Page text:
We bring you the latest news from the healthcare about the health care in the United Kingdom.

maandag 16 april 2018

The Lancet: [In Context] Ingrid Scheffer: improving patient outcomes in epilepsy

[In Context] Ingrid Scheffer: improving patient outcomes in epilepsy
"Don't do medicine", was the advice of Ingrid Scheffer's mother (a nurse). Thankfully, these were some of her mother's wise words that she would ignore. The young Scheffer found that caring for others was a part of her life from an early age, having lost her father aged 13 years and subsequently helping to look after her older brother with an intellectual disability. "I wanted to do medicine because I wanted a career that combined intellectual curiosity and caring, and to make a difference", Scheffer tells The Lancet Neurology.
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[Comment] Clinical innovation in stroke: getting the simple things right
In many high-income countries, most biomedical research funding has been spent on laboratory-based research aimed at understanding the molecular and cellular processes that underpin health or disease, with only a fraction targeted at clinical innovation.1 Yet, the benefits of clinical innovation are evident in almost all areas of medicine and particularly in surgery, as illustrated by innovations such as joint replacement, cataract removal, endoscopic treatment of gastrointestinal or urological disease, endovascular interventions (eg, arterial angioplasty or stenting or coiling of cerebral aneurysms), minimally invasive surgery, and stereotactic neurosurgery, to name but a few.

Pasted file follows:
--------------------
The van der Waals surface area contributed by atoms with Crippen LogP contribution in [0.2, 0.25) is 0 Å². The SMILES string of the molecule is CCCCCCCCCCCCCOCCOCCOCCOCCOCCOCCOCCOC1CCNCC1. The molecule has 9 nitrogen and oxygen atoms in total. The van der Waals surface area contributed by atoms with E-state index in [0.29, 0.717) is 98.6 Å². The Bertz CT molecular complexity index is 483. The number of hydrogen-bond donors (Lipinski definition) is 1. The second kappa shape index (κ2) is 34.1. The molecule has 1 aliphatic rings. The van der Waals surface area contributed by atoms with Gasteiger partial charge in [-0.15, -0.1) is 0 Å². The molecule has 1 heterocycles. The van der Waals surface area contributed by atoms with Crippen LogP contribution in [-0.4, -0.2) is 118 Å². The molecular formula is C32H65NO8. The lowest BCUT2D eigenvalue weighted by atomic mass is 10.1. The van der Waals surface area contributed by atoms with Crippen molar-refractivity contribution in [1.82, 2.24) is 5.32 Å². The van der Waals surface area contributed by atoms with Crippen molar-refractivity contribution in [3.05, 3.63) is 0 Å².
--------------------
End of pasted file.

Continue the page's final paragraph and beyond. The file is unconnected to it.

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[In Context] No one knows what tomorrow might bring
A woman stretches across the bed fixing something, murmuring to someone off-camera. As she pulls back we see a man, in rigor mortis. Two women are putting a shirt on him which is difficult, as his arms are folded upwards from the elbow, his hands are bent at the wrist, and he is so painfully thin that he appears close to snapping. Dressing for death—Cynthia Vitale is patiently getting her spouse, Shar Jones ready for his cremation. Neither are actors, they are featuring in Tomorrow Never Knows, a documentary filmed in the USA which premiered at the British Film Institute's Flare Film Festival 2018, on March 22 in London, UK.
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[Corrections] Corrections
Zimmermann JF, Butler CR. Accelerated long-term forgetting in asymptomatic APOE ε4 carriers. Lancet Neurol 2018; 17: 394–95—The first reference in this Correspondence should have been listed as being published in The Lancet Neurology. This correction has been made to the online version as of April 13, 2018.
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[In Context] There is no fooling dementia
In just one hour on a stage with nothing but a piano stool, two actors bring to the audience a tale of love. Flirting with the foxtrot, Tom (portrayed by Mark Arends) and Viv (Frances Grey), become "You, me, us, and Alice" as the story of their relationship unfolds in non-chronological moments that move seamlessly between their first meeting, becoming parents (to Alice), and their ending—Tom besieged by dementia, and Viv struggling to make sense of the changes in the man she loves. Time transitions can be challenging for theatrical performances, but in Old Fools, written by Tristan Bernays and directed by Sharon Burrell, these shifts are engineered by linking dialogue with lighting and sound effects, lending to the play's sophisticated simplicity.
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